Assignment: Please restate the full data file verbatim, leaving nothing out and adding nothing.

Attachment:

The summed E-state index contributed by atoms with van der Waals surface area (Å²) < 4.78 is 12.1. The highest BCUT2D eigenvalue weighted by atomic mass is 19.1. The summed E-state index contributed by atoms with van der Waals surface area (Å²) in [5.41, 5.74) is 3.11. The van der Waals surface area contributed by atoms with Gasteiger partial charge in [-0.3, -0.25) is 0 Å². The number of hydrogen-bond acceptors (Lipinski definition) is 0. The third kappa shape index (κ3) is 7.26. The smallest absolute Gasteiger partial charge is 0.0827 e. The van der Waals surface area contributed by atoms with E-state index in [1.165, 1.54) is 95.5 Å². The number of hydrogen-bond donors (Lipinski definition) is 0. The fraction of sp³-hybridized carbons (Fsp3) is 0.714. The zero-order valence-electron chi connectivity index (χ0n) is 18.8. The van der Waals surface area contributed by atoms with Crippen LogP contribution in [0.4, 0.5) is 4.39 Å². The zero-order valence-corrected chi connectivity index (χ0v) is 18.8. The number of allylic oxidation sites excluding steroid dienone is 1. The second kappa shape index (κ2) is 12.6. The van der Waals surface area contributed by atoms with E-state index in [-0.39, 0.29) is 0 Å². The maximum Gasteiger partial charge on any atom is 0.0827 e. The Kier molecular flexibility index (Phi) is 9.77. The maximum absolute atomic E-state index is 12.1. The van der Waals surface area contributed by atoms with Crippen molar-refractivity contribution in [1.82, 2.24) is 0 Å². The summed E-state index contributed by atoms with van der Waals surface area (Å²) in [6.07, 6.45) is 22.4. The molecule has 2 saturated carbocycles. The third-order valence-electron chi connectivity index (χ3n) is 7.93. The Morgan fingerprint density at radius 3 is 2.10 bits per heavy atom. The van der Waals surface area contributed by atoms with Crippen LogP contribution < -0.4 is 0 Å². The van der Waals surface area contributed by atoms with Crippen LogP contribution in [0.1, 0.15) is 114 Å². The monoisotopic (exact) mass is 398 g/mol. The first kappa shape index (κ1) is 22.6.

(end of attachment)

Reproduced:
The summed E-state index contributed by atoms with van der Waals surface area (Å²) < 4.78 is 12.1. The highest BCUT2D eigenvalue weighted by atomic mass is 19.1. The summed E-state index contributed by atoms with van der Waals surface area (Å²) in [5.41, 5.74) is 3.11. The van der Waals surface area contributed by atoms with Gasteiger partial charge in [-0.3, -0.25) is 0 Å². The number of hydrogen-bond acceptors (Lipinski definition) is 0. The third kappa shape index (κ3) is 7.26. The smallest absolute Gasteiger partial charge is 0.0827 e. The van der Waals surface area contributed by atoms with E-state index in [1.165, 1.54) is 95.5 Å². The number of hydrogen-bond donors (Lipinski definition) is 0. The fraction of sp³-hybridized carbons (Fsp3) is 0.714. The zero-order valence-electron chi connectivity index (χ0n) is 18.8. The van der Waals surface area contributed by atoms with Crippen LogP contribution in [0.4, 0.5) is 4.39 Å². The zero-order valence-corrected chi connectivity index (χ0v) is 18.8. The number of allylic oxidation sites excluding steroid dienone is 1. The second kappa shape index (κ2) is 12.6. The van der Waals surface area contributed by atoms with E-state index in [-0.39, 0.29) is 0 Å². The maximum Gasteiger partial charge on any atom is 0.0827 e. The Kier molecular flexibility index (Phi) is 9.77. The maximum absolute atomic E-state index is 12.1. The van der Waals surface area contributed by atoms with Crippen molar-refractivity contribution in [1.82, 2.24) is 0 Å². The summed E-state index contributed by atoms with van der Waals surface area (Å²) in [6.07, 6.45) is 22.4. The molecule has 2 saturated carbocycles. The third-order valence-electron chi connectivity index (χ3n) is 7.93. The Morgan fingerprint density at radius 3 is 2.10 bits per heavy atom. The van der Waals surface area contributed by atoms with Crippen LogP contribution < -0.4 is 0 Å². The van der Waals surface area contributed by atoms with Crippen LogP contribution in [0.1, 0.15) is 114 Å². The monoisotopic (exact) mass is 398 g/mol. The first kappa shape index (κ1) is 22.6.